The delegate approach masks much of the complexity of threading because you don't need to worry about marshalling data. However, if you call more than one delegate that interact with the same piece of data (like a form-level variable), you will need to add locking code, or a conflict could occur.

  Note

Although simple, delegates also have certain limitations that the Thread class does not. For example, you can't control the priority of an asynchronous delegate thread, and you are limited in the number of asynchronous calls that will actually execute asynchronously (depending on how many threads the common language runtime makes available in its pool).


Wait for Several Asynchronous Calls to Complete

Problem

You want to call multiple procedures asynchronously and suspend further processing until they are all complete.

Solution

Retrieve the WaitHandle for each call, and use the shared WaitHandle.WaitAll method.

Discussion

When you call the BeginInvoke method, you receive an IAsyncResult object that allows you to check the status of the thread and complete the request. In addition, the IAsyncResult interface defines an AsyncWaitHandle property that allows you to retrieve a WaitHandle for the asynchronous request.

The WaitHandle class defines three methods: WaitAll, WaitAny, and WaitOne. You can use the shared WaitAll method with an array of WaitHandle objects to wait for a group of asynchronous tasks to complete.

The following code shows an example that starts three tasks (taking 10, 30, and 15 seconds, respectively). The WaitAll method will return after all tasks have completed, in approximately 30 seconds.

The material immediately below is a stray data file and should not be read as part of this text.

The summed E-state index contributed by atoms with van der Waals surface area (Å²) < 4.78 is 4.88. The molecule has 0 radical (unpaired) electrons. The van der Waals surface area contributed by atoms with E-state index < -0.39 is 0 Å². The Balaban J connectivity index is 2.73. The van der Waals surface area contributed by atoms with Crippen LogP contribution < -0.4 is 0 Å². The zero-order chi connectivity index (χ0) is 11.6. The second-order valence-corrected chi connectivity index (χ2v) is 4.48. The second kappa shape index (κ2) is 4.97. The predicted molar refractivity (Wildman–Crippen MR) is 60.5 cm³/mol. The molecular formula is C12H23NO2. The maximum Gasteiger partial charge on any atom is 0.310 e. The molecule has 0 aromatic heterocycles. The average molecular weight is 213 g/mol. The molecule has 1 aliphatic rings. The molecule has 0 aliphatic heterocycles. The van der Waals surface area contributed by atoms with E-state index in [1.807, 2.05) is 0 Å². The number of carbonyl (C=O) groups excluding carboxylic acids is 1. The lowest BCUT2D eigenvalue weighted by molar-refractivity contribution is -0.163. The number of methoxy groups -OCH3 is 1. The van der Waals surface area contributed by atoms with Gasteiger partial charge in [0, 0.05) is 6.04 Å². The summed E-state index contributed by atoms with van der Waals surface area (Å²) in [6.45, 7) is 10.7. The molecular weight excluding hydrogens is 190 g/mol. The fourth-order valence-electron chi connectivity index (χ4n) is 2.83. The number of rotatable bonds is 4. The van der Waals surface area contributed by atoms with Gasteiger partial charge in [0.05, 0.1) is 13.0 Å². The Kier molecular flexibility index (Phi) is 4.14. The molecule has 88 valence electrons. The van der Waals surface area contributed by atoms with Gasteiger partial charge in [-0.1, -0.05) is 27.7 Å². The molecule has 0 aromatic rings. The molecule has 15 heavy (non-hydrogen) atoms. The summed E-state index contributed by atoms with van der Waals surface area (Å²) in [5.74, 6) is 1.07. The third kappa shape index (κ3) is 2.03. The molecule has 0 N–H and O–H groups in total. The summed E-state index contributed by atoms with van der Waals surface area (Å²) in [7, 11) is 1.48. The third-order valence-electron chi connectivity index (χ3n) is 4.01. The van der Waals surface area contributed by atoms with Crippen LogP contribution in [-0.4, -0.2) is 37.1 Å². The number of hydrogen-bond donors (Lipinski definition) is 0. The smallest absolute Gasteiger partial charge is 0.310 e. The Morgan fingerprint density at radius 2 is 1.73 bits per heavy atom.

Public Module AsynchronousInvoke
 
 Private Delegate Function TimeConsumingTask(ByVal seconds As Integer) _
 As Integer
 
 ' The WaitAll() method must execute on a MTA thread.
  _
 Public Sub Main()
 Dim ResultA, ResultB, ResultC As Integer
 
 ' Define and start three tasks.
 Dim AsyncInvoker As New TimeConsumingTask(AddressOf Delay)
 Dim AsyncResultA, AsyncResultB, AsyncResultC As IAsyncResult
 AsyncResultA = AsyncInvoker.BeginInvoke(10, Nothing, Nothing)
 AsyncResultB = AsyncInvoker.BeginInvoke(30, Nothing, Nothing)
 AsyncResultC = AsyncInvoker.BeginInvoke(15, Nothing, Nothing)
 
 Console.WriteLine("Call A is: " & AsyncResultA.IsCompleted.ToString())
 Console.WriteLine("Call B is: " & AsyncResultB.IsCompleted.ToString())
 Console.WriteLine("Call C is: " & AsyncResultC.IsCompleted.ToString())
 
 ' Block until all tasks are complete.
 Console.WriteLine("Waiting...")
 Dim WaitHandles() As WaitHandle = {AsyncResultA.AsyncWaitHandle, _
 AsyncResultB.AsyncWaitHandle, AsyncResultC.AsyncWaitHandle}
 WaitHandle.WaitAll(WaitHandles)
 
 Console.WriteLine("Call A is: " & AsyncResultA.IsCompleted.ToString())
 Console.WriteLine("Call B is: " & AsyncResultB.IsCompleted.ToString())
 Console.WriteLine("Call C is: " & AsyncResultC.IsCompleted.ToString())
 
 Console.ReadLine()
 End Sub
 
 ' (Delay function omitted.)
 
End Module


Wait for One of Many Asynchronous Calls to Complete

Problem

You want to call multiple procedures asynchronously and suspend processing until any one call completes.

Solution

Retrieve the WaitHandle for each call, and use the shared WaitHandle.WaitAny method.

Discussion

The System.Threading.WaitHandle class provides a WaitAny method that accepts an array of WaitHandle objects and blocks until at least one WaitHandle is completed. When WaitAny returns, it provides an index number that indicates the position of the completed WaitHandle in the array.